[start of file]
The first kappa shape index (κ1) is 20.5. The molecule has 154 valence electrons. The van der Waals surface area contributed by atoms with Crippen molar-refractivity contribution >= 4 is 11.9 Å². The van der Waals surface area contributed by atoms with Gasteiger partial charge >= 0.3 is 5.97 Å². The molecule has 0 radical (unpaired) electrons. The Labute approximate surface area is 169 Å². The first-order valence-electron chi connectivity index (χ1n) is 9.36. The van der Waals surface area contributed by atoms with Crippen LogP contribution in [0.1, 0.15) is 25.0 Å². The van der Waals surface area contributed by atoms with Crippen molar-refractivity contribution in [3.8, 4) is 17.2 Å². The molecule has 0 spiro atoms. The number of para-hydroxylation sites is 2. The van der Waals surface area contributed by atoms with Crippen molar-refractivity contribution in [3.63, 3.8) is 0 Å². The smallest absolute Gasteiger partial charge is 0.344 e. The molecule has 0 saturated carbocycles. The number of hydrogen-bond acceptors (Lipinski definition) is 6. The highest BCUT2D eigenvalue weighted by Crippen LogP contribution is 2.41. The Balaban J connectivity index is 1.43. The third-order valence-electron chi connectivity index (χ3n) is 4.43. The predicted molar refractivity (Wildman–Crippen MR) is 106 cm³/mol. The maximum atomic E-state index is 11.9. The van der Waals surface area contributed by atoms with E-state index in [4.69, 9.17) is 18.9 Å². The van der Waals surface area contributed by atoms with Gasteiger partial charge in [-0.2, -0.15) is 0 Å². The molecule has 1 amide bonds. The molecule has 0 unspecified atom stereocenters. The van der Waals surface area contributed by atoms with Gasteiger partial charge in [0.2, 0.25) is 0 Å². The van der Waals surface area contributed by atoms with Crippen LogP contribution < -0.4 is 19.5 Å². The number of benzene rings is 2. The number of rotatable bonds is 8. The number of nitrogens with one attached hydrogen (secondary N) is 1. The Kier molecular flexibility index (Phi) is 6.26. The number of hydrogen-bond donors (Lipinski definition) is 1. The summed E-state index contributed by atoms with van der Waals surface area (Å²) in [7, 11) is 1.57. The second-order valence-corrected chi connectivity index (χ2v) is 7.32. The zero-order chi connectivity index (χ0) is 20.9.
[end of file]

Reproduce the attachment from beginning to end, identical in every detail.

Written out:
The first kappa shape index (κ1) is 20.5. The molecule has 154 valence electrons. The van der Waals surface area contributed by atoms with Crippen molar-refractivity contribution >= 4 is 11.9 Å². The van der Waals surface area contributed by atoms with Gasteiger partial charge >= 0.3 is 5.97 Å². The molecule has 0 radical (unpaired) electrons. The Labute approximate surface area is 169 Å². The first-order valence-electron chi connectivity index (χ1n) is 9.36. The van der Waals surface area contributed by atoms with Crippen LogP contribution in [0.1, 0.15) is 25.0 Å². The van der Waals surface area contributed by atoms with Crippen molar-refractivity contribution in [3.8, 4) is 17.2 Å². The molecule has 0 spiro atoms. The number of para-hydroxylation sites is 2. The van der Waals surface area contributed by atoms with Crippen molar-refractivity contribution in [3.63, 3.8) is 0 Å². The smallest absolute Gasteiger partial charge is 0.344 e. The molecule has 0 saturated carbocycles. The number of hydrogen-bond acceptors (Lipinski definition) is 6. The highest BCUT2D eigenvalue weighted by Crippen LogP contribution is 2.41. The Balaban J connectivity index is 1.43. The third-order valence-electron chi connectivity index (χ3n) is 4.43. The predicted molar refractivity (Wildman–Crippen MR) is 106 cm³/mol. The maximum atomic E-state index is 11.9. The van der Waals surface area contributed by atoms with E-state index in [4.69, 9.17) is 18.9 Å². The van der Waals surface area contributed by atoms with Gasteiger partial charge in [-0.2, -0.15) is 0 Å². The molecule has 1 amide bonds. The molecule has 0 unspecified atom stereocenters. The van der Waals surface area contributed by atoms with Gasteiger partial charge in [0.2, 0.25) is 0 Å². The van der Waals surface area contributed by atoms with Crippen LogP contribution < -0.4 is 19.5 Å². The number of benzene rings is 2. The number of rotatable bonds is 8. The number of nitrogens with one attached hydrogen (secondary N) is 1. The Kier molecular flexibility index (Phi) is 6.26. The number of hydrogen-bond donors (Lipinski definition) is 1. The summed E-state index contributed by atoms with van der Waals surface area (Å²) in [7, 11) is 1.57. The second-order valence-corrected chi connectivity index (χ2v) is 7.32. The zero-order chi connectivity index (χ0) is 20.9.